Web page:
Marc Dann’s wife files for divorce
By DAVID SKOLNICK
Former Ohio Attorney General Marc Dann
The wife of former Attorney General Marc Dann, who admitted an extramarital affair while he was in office, has filed for divorce.
Alyssa Lenhoff, who married Dann on Aug. 30, 1987, filed divorce papers Thursday in Trumbull County Domestic Relations Court.
“After many months of living apart, Marc and I have decided it is in everyone’s best interests to make our separation permanent,” Lenhoff wrote in a prepared statement Thursday to The Vindicator.
Dann declined to comment Thursday in an e-mail to the newspaper.
The divorce filing comes as the two face an investigation into potential criminal charges during Dann’s tenure of less than 17 months as attorney general.
The statute of limitations on any misdemeanor crimes against the two expires May 14, two years after Dann resigned as attorney general.
The two, who live in Liberty, will share custody of their 15-year-old daughter, according to Lenhoff’s court filing. Their 18-year-old son will graduate from high school in June and is “considered an emancipated, self-serving adult for purposes of this litigation,” according to the filing.
“Differences have arisen between the parties, making them incompatible, one with the other, which has made the continuation of their marital relationship unendurable,” Lenhoff’s court filing reads.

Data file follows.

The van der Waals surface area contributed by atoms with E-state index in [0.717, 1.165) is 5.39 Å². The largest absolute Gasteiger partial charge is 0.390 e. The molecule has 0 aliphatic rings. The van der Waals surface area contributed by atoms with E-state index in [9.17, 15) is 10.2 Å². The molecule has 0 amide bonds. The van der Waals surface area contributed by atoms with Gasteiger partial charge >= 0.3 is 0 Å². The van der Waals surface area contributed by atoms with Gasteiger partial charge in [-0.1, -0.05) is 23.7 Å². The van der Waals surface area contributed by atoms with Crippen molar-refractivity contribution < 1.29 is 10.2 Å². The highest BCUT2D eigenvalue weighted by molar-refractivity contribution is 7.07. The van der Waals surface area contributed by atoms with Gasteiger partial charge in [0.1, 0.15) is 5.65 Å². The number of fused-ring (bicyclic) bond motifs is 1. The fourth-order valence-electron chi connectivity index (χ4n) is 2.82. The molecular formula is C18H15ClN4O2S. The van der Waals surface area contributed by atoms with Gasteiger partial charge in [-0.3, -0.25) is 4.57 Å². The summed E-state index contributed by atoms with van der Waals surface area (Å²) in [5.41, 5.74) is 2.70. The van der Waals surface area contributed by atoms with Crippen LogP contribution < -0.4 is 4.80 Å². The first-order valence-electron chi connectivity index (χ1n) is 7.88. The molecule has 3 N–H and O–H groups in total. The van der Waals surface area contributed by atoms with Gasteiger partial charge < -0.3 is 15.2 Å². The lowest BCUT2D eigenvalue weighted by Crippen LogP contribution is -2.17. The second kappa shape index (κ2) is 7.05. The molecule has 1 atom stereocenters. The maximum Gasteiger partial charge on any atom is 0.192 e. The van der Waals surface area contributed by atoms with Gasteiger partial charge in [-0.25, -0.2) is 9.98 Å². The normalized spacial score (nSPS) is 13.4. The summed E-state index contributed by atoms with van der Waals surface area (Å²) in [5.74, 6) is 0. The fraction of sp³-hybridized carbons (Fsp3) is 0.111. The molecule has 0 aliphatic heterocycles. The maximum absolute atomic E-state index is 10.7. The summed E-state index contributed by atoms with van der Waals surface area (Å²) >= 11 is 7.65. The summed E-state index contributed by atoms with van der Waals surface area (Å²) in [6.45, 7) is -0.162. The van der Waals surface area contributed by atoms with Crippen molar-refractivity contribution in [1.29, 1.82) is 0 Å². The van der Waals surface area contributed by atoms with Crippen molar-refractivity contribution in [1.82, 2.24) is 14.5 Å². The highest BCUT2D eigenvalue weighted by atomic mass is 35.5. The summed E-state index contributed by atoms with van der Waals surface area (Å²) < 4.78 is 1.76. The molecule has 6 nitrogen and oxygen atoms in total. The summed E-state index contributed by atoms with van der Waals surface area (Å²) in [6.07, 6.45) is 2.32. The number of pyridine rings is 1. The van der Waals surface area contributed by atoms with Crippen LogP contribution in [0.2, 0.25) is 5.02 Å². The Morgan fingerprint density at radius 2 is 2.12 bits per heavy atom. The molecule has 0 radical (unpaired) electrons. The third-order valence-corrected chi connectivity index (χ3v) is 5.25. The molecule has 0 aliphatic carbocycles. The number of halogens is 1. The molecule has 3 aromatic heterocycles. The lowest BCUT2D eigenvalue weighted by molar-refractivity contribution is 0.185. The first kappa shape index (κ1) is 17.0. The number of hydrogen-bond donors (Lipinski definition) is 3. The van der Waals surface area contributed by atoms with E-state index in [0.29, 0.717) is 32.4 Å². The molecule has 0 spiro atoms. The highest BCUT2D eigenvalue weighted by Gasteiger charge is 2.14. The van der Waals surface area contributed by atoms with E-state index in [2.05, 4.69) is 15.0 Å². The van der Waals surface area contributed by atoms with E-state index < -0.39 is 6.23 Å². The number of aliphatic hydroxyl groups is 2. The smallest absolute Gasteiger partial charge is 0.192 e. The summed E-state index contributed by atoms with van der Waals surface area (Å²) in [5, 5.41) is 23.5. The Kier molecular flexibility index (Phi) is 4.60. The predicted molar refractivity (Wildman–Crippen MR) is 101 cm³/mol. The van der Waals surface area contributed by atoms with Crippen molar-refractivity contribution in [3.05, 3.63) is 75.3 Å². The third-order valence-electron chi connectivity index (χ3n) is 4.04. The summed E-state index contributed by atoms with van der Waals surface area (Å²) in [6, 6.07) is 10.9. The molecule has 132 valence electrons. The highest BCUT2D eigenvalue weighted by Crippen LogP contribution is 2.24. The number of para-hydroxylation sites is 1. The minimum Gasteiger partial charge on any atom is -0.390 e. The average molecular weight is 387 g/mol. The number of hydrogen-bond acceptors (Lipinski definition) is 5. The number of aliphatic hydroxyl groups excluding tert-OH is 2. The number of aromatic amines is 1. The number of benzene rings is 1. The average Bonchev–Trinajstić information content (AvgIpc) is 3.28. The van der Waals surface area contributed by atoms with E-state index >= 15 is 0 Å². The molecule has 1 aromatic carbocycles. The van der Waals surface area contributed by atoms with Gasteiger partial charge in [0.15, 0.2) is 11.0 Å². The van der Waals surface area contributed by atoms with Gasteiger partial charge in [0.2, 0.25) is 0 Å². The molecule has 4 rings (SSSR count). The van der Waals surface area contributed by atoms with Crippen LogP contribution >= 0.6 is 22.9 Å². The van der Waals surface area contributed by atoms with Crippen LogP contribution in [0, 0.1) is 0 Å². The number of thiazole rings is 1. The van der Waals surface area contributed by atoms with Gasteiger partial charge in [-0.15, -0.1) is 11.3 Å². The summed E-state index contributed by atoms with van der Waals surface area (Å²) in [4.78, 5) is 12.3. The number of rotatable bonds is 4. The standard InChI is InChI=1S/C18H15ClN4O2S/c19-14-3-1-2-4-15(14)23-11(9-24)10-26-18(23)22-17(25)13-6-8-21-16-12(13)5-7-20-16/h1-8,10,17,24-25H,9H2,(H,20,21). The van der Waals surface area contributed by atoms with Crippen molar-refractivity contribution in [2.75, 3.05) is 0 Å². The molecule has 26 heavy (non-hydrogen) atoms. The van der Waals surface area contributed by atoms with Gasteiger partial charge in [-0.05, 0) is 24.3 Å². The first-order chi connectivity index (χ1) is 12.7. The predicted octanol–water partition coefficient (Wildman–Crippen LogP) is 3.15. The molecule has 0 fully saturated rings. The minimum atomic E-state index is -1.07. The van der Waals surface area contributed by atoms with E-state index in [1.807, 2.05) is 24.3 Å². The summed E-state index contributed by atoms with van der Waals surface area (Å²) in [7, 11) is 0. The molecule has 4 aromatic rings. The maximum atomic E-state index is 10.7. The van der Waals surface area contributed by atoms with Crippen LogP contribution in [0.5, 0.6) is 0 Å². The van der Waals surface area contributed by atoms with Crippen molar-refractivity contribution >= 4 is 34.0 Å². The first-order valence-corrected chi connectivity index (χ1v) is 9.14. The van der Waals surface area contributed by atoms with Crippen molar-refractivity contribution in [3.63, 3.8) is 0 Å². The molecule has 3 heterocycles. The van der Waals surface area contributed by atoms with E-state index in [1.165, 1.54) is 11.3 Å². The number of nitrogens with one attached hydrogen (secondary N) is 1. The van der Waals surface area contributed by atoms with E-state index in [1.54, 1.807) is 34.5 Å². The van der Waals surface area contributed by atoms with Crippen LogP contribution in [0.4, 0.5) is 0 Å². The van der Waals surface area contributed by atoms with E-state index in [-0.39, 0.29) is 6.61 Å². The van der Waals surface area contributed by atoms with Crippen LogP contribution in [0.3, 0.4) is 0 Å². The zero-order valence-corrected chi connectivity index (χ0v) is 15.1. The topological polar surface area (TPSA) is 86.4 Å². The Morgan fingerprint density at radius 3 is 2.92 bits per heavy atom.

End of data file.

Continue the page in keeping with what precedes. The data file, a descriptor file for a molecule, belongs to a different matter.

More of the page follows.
In her prepared statement, Lenhoff wrote: “Marc and I intend to remain cooperative in order to serve the best interests of our wonderful children. Our children remain the top priority of both of our lives. During this extremely personal chapter of my often-public life, I respectfully request that everyone appreciate my family’s need for privacy and continued healing.”
Lenhoff, Youngstown State University’s journalism director, wrote that the statement would be her only comment on the divorce filing.
Dann, a Democrat, resigned May 14, 2008, 12 days after an internal attorney general report sharply criticized his administration for cronyism, unprofessional behavior and sexual harassment.
Dann told The Vindicator on May 2, 2008, the day the report was released, that he had an affair that went on for several months with Jessica Utovich, who served as his scheduler at the attorney general’s office.
In an interview with The Vindicator last May to mark the one-year anniversary of his resignation, Dann said he quit to concentrate on repairing his family life.
“I had broken my trust with my wife,” he said. “I had much work to do to repair that relationship.”
Three of Dann’s top officials when he was attorney general have been found guilty of various ethics charges in Franklin County Municipal Court. The three have agreed to cooperate with prosecutors.
Dann and Lenhoff are the only remaining names still under investigation who were listed on a December 2008 report by the Ohio Ethics Commission about potential criminal conduct at the attorney general’s office.
The report states Dann is being investigated for the questionable use of his campaign fund and a transition account that raised money for the time between November 2006 election and his January 2007 swearing-in as attorney general.
Investigation documents also question Lenhoff’s involvement in attempting to secure a $6,500 grant from the attorney general’s office to fund a “cold case” course at YSU, her employer.
In e-mails last month, Dann and Lenhoff wrote they didn’t do anything that violates the law.